Wanted for the New Year: Good guys with guns

This last holiday season had too much mayhem for my tastes. Photo: Image enhanced by infoA2Z.com

YAKIMA, Wash., January 14, 2013 – The holidays are finally over and, frankly speaking as a true curmudgeon, I’m glad. This last holiday season had too much mayhem for my tastes. Sadly, it started off with the Sandy Hook shooting in Connecticut, which cast a dismal cloud over the entire season. It ended with the idea that we need to employ more guns to protect our children.

Their reasoning went: “The only way to stop a bad guy with a gun is with a good guy with a gun.” OK, but will somebody please tell me what “a good guy with a gun” looks like, or acts like. Was the sad case of Trayvon Martin an example of a “good guy with a gun” watching out for his neighbor’s safety? How many “good guys” would we need? And, how do we determine, who’s a “good guy?”  

Is it the guy across the street who goes out in the hills once a month and takes target practice on glass bottles?  Or, is it a person trained professionally, one who’s thoroughly investigated and faces a batch of psychological tests that certifies him to be a “good guy?”  

Here’s a New Year’s resolution for our entire country: We need to think long and hard about how we protect our children. 

Speaking of resolutions, curmudgeons really don’t like making them. In fact, I’m pretty sure I haven’t ever succeeded in keeping one. But one finds comfort in the fact that most people don’t succeed in keeping their resolutions either. If people were able to keep their resolutions, then why are there so many corpulent people in the good ole USA?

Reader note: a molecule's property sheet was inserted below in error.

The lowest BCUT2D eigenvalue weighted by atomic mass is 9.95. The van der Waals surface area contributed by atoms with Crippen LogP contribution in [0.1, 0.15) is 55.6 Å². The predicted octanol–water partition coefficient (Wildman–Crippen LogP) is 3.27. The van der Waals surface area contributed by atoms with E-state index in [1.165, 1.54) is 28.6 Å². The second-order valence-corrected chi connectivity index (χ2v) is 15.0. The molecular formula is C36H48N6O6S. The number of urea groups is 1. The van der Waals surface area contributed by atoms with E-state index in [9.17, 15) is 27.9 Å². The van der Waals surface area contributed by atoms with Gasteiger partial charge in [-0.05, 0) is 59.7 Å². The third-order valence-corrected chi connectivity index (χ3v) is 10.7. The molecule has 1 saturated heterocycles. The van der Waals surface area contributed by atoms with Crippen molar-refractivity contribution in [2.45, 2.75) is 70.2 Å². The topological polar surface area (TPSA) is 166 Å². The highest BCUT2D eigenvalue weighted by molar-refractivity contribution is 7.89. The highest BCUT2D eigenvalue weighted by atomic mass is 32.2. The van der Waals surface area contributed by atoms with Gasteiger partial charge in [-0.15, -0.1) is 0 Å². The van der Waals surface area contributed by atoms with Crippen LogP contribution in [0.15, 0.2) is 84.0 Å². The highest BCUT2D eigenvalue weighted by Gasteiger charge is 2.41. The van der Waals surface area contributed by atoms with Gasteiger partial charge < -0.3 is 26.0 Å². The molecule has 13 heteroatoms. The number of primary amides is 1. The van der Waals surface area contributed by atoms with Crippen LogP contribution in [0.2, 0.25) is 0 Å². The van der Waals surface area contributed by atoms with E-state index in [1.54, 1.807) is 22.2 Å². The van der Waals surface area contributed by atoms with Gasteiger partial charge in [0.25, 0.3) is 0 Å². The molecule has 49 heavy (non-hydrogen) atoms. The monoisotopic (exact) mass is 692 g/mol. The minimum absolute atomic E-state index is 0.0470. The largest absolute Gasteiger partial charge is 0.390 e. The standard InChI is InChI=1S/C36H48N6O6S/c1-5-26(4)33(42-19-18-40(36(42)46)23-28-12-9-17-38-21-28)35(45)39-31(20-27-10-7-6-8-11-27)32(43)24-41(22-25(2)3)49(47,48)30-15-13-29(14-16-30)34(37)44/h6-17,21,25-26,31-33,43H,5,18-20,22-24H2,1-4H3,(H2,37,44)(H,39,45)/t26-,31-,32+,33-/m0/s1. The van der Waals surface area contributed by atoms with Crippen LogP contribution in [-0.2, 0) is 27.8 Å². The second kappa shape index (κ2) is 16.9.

Last year I decided to try a resolution that I thought I could keep. I resolved not to go shopping the following Holiday season. It was a great resolution. This curmudgeon would avoid sales lines, crazed shoppers elbowing and hitting each other in pursuit of the “one-of-a-kind gift”, crowded tables in the food court filled with screaming kids and crying babies, and I would avoid the endless circling in the parking lots like a hawk looking for dinner. 

It didn’t work. My record remains perfect, because I broke last year’s resolution by going shopping this year.

The reality is that mostly young people are hopeful leading to the making of New Year’s resolutions. They resolve to lose weight or get a job. By the middle of the year they’ve gained back the weight they lost by joining a gym in January and working hard until March. 

Also, too many of them are still looking for jobs.

So this curmudgeon asks a simple question, “What’s there to be hopeful about?”  Big oil companies are still going to make billions of dollars, as will the Wall Street power brokers.  Big banks are still foreclosing on homeowners at an unprecedented rate, including some homeowners who aren’t even delinquent in their payments.   And, our politicians still can’t work together.  Fact is, us older folk are not hopeful that we’ll get our April Social Security checks. And, if we seniors do, it will cost you young people plenty.

I think maybe the Mayas were correct. Maybe December 21st was a good time for the earth to end. 

Larry Momo writes columns for the Washington Times Community Section and the San Pedro News Pilot. Image enhanced by http://www.infoa2z.com


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Larry A Momo

Larry Momo has been labeled by his family as a curmudgeon, nit picky and a complainer.  After four years in the Air Force working for the National Security Agency, Mr. Momo returned to the city of Los Angeles and attended Cerritos College and the University of Southern California.  He studied political science and accounting before taking the helm of the family business. 

Some years later, he sold the family business and moved his family to Yakima, Washington where he developed a business in micro-computers.  After sixteen years of programming, Mr. Momo accepted a CEO position of a small company near Portland, Oregon, from which he retired in 2004. 

Never one to sit around, he now works as a school bus driver in addition to his social security.  Writing and contributing to the political dialogue of our country, plus being a curmudgeon, is his developing art form.  Please read and enjoy A Curmudgeon’s View and feel free not to agree with everything written by him.  After all, he is a curmudgeon.

 

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